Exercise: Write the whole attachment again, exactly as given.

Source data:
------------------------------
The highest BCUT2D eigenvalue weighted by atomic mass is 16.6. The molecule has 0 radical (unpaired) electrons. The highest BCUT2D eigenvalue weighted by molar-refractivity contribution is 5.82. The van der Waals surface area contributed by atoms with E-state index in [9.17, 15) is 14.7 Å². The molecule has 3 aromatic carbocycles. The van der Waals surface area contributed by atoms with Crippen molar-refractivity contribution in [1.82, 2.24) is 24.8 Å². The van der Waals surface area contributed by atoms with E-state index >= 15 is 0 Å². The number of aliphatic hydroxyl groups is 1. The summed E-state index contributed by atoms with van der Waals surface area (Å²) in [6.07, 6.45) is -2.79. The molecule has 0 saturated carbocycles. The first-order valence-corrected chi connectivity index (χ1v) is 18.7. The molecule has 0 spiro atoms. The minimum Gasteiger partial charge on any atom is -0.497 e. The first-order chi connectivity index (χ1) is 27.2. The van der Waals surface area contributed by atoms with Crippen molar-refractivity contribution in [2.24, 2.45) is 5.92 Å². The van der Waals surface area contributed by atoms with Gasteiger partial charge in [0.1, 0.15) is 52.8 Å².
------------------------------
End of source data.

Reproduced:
The highest BCUT2D eigenvalue weighted by atomic mass is 16.6. The molecule has 0 radical (unpaired) electrons. The highest BCUT2D eigenvalue weighted by molar-refractivity contribution is 5.82. The van der Waals surface area contributed by atoms with E-state index in [9.17, 15) is 14.7 Å². The molecule has 3 aromatic carbocycles. The van der Waals surface area contributed by atoms with Crippen molar-refractivity contribution in [1.82, 2.24) is 24.8 Å². The van der Waals surface area contributed by atoms with E-state index >= 15 is 0 Å². The number of aliphatic hydroxyl groups is 1. The summed E-state index contributed by atoms with van der Waals surface area (Å²) in [6.07, 6.45) is -2.79. The molecule has 0 saturated carbocycles. The first-order valence-corrected chi connectivity index (χ1v) is 18.7. The molecule has 0 spiro atoms. The minimum Gasteiger partial charge on any atom is -0.497 e. The first-order chi connectivity index (χ1) is 27.2. The van der Waals surface area contributed by atoms with Crippen molar-refractivity contribution in [2.24, 2.45) is 5.92 Å². The van der Waals surface area contributed by atoms with Gasteiger partial charge in [0.1, 0.15) is 52.8 Å².